Saturday, June 25, 2011

Divergent Review

487 pages
In Beatrice Prior's dystopian Chicago, society is divided into five factions, each dedicated to the cultivation of a particular virtue—Candor (the honest), Abnegation (the selfless), Dauntless (the brave), Amity (the peaceful), and Erudite (the intelligent). On an appointed day of every year, all sixteen-year-olds must select the faction to which they will devote the rest of their lives. For Beatrice, the decision is between staying with her family and being who she really is—she can't have both. So she makes a choice that surprises everyone, including herself. During the highly competitive initiation that follows, Beatrice renames herself Tris and struggles to determine who her friends really are—and where, exactly, a romance with a sometimes fascinating, sometimes infuriating boy fits into the life she's chosen. But Tris also has a secret, one she's kept hidden from everyone because she's been warned it can mean death. And as she discovers a growing conflict that threatens to unravel her seemingly perfect society, she also learns that her secret might help her save those she loves . . . or it might destroy her.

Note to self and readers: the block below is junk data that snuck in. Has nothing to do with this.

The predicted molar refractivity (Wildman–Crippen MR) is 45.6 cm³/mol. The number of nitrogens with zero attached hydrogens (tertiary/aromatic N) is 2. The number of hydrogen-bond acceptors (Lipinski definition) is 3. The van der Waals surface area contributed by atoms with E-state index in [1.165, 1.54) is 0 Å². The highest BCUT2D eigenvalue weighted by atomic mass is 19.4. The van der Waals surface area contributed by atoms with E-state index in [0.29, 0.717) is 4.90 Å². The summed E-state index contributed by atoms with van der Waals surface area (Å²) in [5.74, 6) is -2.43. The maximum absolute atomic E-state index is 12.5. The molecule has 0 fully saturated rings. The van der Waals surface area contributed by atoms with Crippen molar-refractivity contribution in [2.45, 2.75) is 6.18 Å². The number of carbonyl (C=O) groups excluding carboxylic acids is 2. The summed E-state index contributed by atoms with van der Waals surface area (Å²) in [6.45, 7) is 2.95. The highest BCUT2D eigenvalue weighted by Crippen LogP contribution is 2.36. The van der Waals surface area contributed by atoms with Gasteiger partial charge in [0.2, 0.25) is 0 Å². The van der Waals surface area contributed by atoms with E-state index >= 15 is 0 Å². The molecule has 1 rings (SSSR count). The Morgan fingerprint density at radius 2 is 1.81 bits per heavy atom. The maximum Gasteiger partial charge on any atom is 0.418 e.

OK. Divergent. I held off on reading this book because I sometimes do that when I'm excited about a book so I want to save it (lol). Now that I've finished it I have to say it wasn't the best dystopian novel I've ever read. I don't think that this book was worth the hype surrounding it but nevertheless it was a good read. The competition between and characteristics of the different factions definitely made the book more interesting. I did feel like the book was a little slow at times and that there should have been more action. I think that more could have been done with the conflict inside the book. I felt like the extreme conflict basically came out of nowhere. Beatrice was an extremely conflicted character but this definitely gave her an edge in the book and in the conflict surrounding the different factions. Beatrice was also a very strong character and defied the odds when she was expected to be weak. I think that when the adventure and real conflict started the book definitely picked up for me. I am interested in seeing where the author takes this story in the next novel in the series. Overall I'd recommend this book to anyone who likes a good dystopian novel.


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